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Ransom Demands Double While Ransomware Victims Bankroll Hackers

Alarming numbers from the last quarter of 2019 show that ransom demand payments doubled compared to the previous quarter, with the average ransom payment rising 104 percent from the previous quarter to $84,116 (Coveware), wrapping up a successful year for ransomware operators. From there, the numbers just get scarier. Coveware reported that organizations hit with ransomware suffered an average of 16.2 days in downtime which is an increase of over four days from the third quarter. 

Coveware’s CEO and co-founder Bill Siegel commented on the huge increase in ransom payments, stating, “The doubling of the amount was surprising. I think we expected it to rise, but had not expected the impact of large enterprise attacks to pull the average up as much as it did.”

Coveware’s reports also indicated that attackers’ techniques are changing, with increases in ransomware attacks which include data exfiltration and exposure techniques. Data exfiltration — the practice of exfiltrating data before encrypting it and threatening to leak it to the public unless the demand is paid — became a trend in summer 2019.

Why is this such a successful market for hackers right now?

Seigel explained that cybercrime is a business, and just like any other business, when costs are low and profits are high, business is booming. Nearly 60 percent of attacks last quarter used stolen Remote Desktop Protocol credentials, which are available on the darkweb for less than $100. Coveware estimated that hackers using ransomware only needed to get returns on about 2 percent of their attacks to make a hefty profit. “This will continue until the profit margins go down for these cheap and simple attacks,” says Seigel. “As of right now, the margins are great for cybercrime, so it marches on.”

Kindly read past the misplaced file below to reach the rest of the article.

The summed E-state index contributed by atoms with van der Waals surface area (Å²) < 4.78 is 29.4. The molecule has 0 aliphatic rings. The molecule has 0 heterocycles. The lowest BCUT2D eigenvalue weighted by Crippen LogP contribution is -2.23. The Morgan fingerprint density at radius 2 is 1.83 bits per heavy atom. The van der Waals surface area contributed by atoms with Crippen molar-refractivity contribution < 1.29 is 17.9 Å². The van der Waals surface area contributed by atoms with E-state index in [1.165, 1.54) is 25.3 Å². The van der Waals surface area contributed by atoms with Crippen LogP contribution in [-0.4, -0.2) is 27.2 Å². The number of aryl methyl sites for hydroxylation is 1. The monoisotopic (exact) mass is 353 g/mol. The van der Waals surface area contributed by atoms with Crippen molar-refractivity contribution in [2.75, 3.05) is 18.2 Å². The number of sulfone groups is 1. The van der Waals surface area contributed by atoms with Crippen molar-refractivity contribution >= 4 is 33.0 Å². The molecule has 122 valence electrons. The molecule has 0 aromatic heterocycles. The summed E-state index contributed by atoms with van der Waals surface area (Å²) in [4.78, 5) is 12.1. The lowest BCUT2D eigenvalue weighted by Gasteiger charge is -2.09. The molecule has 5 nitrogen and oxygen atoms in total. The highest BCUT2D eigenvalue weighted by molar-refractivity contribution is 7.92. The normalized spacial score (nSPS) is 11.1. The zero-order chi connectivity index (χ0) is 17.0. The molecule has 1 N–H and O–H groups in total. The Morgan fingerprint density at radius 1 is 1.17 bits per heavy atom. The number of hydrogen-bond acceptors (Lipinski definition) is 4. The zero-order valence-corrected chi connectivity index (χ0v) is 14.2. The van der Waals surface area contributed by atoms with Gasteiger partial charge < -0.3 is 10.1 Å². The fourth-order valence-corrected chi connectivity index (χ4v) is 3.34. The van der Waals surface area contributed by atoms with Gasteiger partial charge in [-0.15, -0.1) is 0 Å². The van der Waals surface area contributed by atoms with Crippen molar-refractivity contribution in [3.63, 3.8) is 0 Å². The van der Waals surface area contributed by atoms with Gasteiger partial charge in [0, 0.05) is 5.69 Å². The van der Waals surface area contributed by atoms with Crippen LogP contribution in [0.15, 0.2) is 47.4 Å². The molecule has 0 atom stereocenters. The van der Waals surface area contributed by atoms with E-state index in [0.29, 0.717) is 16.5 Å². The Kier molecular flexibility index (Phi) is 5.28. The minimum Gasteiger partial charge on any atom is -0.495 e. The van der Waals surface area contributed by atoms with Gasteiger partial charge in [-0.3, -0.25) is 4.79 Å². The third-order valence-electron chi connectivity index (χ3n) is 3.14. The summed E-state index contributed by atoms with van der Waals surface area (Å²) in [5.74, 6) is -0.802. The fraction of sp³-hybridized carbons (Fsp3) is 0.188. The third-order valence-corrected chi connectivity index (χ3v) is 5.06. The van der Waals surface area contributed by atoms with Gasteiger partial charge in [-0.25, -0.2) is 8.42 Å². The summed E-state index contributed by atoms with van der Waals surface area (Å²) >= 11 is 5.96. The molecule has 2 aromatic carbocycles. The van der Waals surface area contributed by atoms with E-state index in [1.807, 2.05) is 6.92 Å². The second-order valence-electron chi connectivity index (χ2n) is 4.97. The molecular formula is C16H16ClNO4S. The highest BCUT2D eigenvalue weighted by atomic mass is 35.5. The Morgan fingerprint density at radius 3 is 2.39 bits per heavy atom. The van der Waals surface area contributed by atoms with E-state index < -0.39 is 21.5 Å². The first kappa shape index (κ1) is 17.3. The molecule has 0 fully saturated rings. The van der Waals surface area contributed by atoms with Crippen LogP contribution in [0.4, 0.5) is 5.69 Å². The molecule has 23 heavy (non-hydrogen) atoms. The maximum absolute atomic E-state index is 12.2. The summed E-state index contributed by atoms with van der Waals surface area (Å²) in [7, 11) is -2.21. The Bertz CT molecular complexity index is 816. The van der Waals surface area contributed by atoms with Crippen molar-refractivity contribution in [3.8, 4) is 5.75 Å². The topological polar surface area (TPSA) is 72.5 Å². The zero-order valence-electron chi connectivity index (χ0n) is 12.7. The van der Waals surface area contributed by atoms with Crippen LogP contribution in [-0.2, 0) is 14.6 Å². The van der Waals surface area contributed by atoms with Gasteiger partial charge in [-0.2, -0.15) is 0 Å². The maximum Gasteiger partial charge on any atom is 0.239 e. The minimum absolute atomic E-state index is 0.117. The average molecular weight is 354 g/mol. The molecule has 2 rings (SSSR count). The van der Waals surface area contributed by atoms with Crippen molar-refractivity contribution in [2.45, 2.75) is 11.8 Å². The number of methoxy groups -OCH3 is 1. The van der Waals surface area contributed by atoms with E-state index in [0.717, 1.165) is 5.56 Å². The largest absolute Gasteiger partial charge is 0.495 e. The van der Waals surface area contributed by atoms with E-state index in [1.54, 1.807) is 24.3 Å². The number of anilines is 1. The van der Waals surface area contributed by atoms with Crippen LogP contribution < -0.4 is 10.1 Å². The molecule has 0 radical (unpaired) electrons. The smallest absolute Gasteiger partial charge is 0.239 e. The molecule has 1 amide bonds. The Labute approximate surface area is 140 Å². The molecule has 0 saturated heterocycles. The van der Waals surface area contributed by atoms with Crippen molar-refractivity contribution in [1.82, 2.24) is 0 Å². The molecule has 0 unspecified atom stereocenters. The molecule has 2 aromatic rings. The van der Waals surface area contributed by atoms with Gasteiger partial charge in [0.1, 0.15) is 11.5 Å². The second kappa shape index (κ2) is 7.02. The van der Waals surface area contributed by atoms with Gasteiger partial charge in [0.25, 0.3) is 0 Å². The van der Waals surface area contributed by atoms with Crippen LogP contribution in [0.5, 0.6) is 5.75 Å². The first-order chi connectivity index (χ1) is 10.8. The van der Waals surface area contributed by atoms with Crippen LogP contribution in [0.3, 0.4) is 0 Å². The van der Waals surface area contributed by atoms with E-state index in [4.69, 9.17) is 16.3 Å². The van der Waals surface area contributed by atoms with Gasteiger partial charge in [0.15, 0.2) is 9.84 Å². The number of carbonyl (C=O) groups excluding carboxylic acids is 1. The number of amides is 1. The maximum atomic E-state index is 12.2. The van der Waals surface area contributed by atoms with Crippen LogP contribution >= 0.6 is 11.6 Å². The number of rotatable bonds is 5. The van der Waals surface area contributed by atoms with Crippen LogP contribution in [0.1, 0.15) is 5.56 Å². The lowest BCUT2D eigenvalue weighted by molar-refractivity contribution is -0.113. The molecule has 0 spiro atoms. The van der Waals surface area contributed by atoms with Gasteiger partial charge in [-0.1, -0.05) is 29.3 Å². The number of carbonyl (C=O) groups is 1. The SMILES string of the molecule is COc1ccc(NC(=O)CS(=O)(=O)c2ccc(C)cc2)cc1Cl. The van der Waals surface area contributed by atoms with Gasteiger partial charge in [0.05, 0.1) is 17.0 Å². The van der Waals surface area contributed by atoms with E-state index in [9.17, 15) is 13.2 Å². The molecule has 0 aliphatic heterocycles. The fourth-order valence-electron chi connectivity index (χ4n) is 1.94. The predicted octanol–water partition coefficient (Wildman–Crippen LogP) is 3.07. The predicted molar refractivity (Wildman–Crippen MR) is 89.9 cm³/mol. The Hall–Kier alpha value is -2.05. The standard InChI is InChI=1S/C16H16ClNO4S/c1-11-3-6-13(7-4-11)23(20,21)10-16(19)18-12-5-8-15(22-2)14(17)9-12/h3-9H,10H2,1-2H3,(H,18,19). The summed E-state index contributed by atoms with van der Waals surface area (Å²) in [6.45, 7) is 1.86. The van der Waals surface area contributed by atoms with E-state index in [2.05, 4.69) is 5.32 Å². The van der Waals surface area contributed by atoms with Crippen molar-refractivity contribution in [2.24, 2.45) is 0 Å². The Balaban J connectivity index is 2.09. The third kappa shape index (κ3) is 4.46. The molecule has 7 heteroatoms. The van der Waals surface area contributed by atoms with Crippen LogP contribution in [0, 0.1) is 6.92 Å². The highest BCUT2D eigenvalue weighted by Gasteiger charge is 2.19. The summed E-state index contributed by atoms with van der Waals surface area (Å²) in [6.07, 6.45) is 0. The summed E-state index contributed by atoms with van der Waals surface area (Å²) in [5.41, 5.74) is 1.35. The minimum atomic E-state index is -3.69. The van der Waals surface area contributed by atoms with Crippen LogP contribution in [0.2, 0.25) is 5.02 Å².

But low costs aren’t the only things enticing cybercriminals to use ransomware. Reports show that victims are increasingly more willing to bargain with hackers. A recent survey of 600 security professions by Proofpoint suggests that a little more than half of the affected organizations in 2019 decided to pay the ransom. However, the survey also found that of those who paid, 22 percent were still unable to access their data, and 9 percent were hit with more demands.

What Can You Do to Avoid Paying the Ransom?

A secure infrastructure has multiple layers of security with working backups in place underneath it all. Seigel explained that the companies that agree to pay the ransom payments are usually the ones with compromised backups or without any backups in place. “Those who think paying a ransom will help them recover faster are incredibly mistaken,” he said. “In our experience that is absolutely false, and in practice it does not happen. Once companies realize the extent of the remediation work necessary just to cleanse their production network, such that you could safely decrypt it, they realize that on a risk and time adjusted basis, restoring from backups is always a better option.” Learn more about Trinsio’s fast and secure backups here.